The Wallace Collection is a stunning national museum in an historic London town house situated in the leafy heart of Marylebone. In 25 galleries there are unsurpassed displays of French 18th-century painting, furniture and porcelain with superb Old Master paintings and a world class armoury, and hidden in the centre house, is a glass ceilinged courtyard, flooded with natural light and dotted with trees, where The Wallace Restaurant can be found.
For the illusion of eating outside without suffering the bitter chill of British summer time, this courtyard is utterly splendid. The high walled courtyard is reminiscent of the French Riviera, with elegant trees branching out throughout the room, with a gorgeous dusky pink background from the building walls. It is difficult to imagine how this room might work on an overcast, miserable day, and i’d imagine the patter of rain on the glass roof could cause a gentle rumbling soundtrack to any visit which may be distracting, but during the summer, as the sun tries to sneak its way out from behind the clouds, it is stunning.
A quick glance at the menu should give you an instant sense of what this restaurant is about, as stodgy, fast food is nowhere to be seen. Instead a selection of elegant fish based dishes dominates the mains, and there is a reasonable number of vegetarian options. It is in the most made up of traditional European recipes that are reinterpreted in an innovative style.
The entrees sound delicate and gentle and are mostly, if not all, cold. Afterall, this is currently a summer menu, and the chef has clearly decided to utilise seasonal ingredients. The Asparagus, with sauce gribiche and bottarge (£9) is a beautifully light yet flavour packed dish that is by no means small. The asparagus spears were large, and the chef had been generous with the gribiche (a mayonnaise style cold egg sauce) and together with the asparagus reminded me of elegant picnics in summer time. Additionally the pan fried mackerel with pesto and tomato salsa was a glorious celebration of summery flavours, with a beautiful tang from the pesto which was complemented well by the oily fish that fell apart with a touch of the fork. The presentation was outstanding, mirroring the elegance of the surroundings. It all happened to go beautifully with a glass of the crisp, light Chardonnay recommended by the manager.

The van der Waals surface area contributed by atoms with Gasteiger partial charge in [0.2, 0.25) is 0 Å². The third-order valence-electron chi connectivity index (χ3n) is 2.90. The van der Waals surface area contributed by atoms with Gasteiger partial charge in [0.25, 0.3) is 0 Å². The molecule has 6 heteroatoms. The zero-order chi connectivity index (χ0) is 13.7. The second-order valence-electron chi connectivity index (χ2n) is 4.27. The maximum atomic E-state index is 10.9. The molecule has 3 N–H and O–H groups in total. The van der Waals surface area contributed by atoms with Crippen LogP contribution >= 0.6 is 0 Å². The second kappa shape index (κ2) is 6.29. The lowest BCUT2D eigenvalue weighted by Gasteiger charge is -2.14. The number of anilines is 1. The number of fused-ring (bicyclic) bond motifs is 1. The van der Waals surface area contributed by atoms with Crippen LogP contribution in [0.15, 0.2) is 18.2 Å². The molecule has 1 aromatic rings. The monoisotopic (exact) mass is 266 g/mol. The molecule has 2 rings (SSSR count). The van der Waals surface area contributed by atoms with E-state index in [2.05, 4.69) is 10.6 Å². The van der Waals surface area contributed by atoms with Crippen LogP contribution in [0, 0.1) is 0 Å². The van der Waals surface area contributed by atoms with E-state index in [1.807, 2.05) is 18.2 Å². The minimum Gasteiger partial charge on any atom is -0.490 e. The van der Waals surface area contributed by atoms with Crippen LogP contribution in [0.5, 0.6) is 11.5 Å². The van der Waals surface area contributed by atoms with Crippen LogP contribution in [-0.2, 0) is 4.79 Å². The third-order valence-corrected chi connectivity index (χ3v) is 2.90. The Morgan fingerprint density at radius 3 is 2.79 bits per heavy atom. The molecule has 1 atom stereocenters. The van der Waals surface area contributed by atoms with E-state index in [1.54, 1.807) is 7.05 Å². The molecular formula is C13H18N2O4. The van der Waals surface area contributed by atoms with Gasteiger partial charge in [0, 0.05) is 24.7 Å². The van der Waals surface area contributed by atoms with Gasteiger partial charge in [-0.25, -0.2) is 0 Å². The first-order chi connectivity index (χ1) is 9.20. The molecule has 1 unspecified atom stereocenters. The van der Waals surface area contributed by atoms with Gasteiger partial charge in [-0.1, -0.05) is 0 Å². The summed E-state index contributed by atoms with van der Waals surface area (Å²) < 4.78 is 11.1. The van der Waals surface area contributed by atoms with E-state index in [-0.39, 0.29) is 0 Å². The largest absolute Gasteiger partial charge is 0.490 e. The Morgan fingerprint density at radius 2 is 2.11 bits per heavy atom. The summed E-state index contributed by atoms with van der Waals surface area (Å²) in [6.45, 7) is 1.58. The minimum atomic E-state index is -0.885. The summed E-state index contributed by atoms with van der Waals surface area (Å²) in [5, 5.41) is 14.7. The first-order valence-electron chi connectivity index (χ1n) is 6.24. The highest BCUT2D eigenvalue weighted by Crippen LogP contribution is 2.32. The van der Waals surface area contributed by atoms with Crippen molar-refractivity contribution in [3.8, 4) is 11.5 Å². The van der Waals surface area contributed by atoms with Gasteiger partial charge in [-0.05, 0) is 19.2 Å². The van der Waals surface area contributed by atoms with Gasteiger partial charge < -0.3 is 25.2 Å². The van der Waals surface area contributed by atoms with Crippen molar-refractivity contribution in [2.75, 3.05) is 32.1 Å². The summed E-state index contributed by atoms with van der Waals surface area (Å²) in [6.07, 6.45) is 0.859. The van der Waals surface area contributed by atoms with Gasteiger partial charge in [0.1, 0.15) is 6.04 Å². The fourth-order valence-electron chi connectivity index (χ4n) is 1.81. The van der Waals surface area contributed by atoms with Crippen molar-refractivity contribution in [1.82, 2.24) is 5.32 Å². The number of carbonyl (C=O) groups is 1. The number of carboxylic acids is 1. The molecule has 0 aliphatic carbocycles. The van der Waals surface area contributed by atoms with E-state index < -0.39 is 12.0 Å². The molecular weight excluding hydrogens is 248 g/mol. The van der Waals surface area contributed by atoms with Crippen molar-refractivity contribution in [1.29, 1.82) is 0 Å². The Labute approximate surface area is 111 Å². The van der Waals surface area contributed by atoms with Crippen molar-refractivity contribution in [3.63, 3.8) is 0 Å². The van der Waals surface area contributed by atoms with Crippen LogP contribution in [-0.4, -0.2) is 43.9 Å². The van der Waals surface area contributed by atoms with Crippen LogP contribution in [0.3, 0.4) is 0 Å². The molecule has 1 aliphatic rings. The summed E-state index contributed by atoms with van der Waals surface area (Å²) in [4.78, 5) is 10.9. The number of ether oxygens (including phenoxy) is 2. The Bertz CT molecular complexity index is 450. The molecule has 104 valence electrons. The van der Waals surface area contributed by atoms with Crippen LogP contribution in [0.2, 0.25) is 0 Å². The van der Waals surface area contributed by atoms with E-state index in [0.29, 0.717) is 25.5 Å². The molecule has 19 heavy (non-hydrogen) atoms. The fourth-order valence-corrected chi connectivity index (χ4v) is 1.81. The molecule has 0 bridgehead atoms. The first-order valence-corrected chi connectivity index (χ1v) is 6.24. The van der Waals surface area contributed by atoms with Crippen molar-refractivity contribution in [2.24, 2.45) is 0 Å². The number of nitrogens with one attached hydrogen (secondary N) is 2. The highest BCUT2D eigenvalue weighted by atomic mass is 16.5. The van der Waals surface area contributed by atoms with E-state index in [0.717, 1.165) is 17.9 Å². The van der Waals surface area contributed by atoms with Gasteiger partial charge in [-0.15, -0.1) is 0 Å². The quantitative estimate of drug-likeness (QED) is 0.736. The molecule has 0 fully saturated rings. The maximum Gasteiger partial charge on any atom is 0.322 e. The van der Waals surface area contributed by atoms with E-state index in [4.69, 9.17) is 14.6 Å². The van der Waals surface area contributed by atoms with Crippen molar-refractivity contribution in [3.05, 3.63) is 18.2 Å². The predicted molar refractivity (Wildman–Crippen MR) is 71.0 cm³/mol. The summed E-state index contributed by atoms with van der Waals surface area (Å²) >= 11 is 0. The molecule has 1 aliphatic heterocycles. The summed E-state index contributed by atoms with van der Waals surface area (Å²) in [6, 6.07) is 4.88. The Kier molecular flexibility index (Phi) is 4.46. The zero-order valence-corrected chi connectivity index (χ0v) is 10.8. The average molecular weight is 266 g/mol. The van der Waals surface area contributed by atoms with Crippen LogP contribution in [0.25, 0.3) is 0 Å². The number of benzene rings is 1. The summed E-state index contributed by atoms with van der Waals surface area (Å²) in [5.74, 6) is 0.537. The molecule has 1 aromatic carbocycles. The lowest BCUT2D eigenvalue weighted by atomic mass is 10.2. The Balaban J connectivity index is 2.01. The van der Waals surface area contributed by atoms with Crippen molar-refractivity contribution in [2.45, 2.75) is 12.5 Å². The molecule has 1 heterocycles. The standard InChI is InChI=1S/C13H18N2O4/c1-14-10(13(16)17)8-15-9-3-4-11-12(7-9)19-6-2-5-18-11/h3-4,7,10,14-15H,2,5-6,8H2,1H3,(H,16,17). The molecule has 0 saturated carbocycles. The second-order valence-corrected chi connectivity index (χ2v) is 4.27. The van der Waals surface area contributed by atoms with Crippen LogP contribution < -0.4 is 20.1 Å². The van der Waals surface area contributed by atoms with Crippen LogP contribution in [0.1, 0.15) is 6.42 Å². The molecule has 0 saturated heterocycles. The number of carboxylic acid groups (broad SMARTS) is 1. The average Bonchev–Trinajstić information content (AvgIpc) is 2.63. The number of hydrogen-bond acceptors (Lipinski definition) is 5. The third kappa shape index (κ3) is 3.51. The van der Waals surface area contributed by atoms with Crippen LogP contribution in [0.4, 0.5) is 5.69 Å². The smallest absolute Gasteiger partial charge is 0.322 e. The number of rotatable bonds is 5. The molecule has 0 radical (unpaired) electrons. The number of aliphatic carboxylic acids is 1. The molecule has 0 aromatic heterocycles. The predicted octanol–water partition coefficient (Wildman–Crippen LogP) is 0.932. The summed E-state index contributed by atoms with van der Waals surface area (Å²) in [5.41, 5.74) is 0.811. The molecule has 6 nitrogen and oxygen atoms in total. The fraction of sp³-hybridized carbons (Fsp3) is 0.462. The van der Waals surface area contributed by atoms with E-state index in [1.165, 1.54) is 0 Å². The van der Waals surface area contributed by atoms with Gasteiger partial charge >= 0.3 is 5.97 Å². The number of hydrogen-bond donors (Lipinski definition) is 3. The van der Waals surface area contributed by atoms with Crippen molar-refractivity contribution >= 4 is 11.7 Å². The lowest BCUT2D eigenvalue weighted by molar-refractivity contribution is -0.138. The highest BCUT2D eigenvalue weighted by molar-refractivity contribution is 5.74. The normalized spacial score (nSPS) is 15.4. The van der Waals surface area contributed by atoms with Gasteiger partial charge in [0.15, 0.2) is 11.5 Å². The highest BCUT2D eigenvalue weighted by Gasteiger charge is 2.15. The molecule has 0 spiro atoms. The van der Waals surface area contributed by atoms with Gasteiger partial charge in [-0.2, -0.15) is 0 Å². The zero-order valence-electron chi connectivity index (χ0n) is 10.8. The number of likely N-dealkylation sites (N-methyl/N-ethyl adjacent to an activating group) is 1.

The elegant, seasonal offerings continued into the main courses, with my poached turbot with coconut broth and prawn ravioli (£19.50). This contained flavours of South East Asia with the refinement of French cookery. The coconut broth was smooth and creamy and the turbot was soft. The ravioli brought a new dimension of cuisine to the bowl; true fusion cooking. Meanwhile the Lemon Sole lived up to its name by having a sharp kick of citrus, diluted well by the gorgeously large, crispy chips we had ordered on the side.
Although full, my curiosity ignored the cries from my waistline and I ordered the peach soup to end my meal, and it would appear this is the perfect “digestif” dessert. Made with a puree of peaches and joined by scoops of refreshing sorbet and fresh berries, it is the ultimate summer dessert at just £7. Sweet but cleansing, I could have enjoyed several colourful bowls of the stuff.
The Wallace Restaurant allows your meal to comes with a side of culture. Any connoisseur of art will appreciate the way in which the food mimics the delicacy and talent of the pieces showcased throughout the museum. The surroundings are relaxing and beautiful. While service is a little slow, you could happily spend hours enjoying a lunch or dinner, afternoon tea or just a coffee in this beautiful courtyard, and I would certainly recommend you do.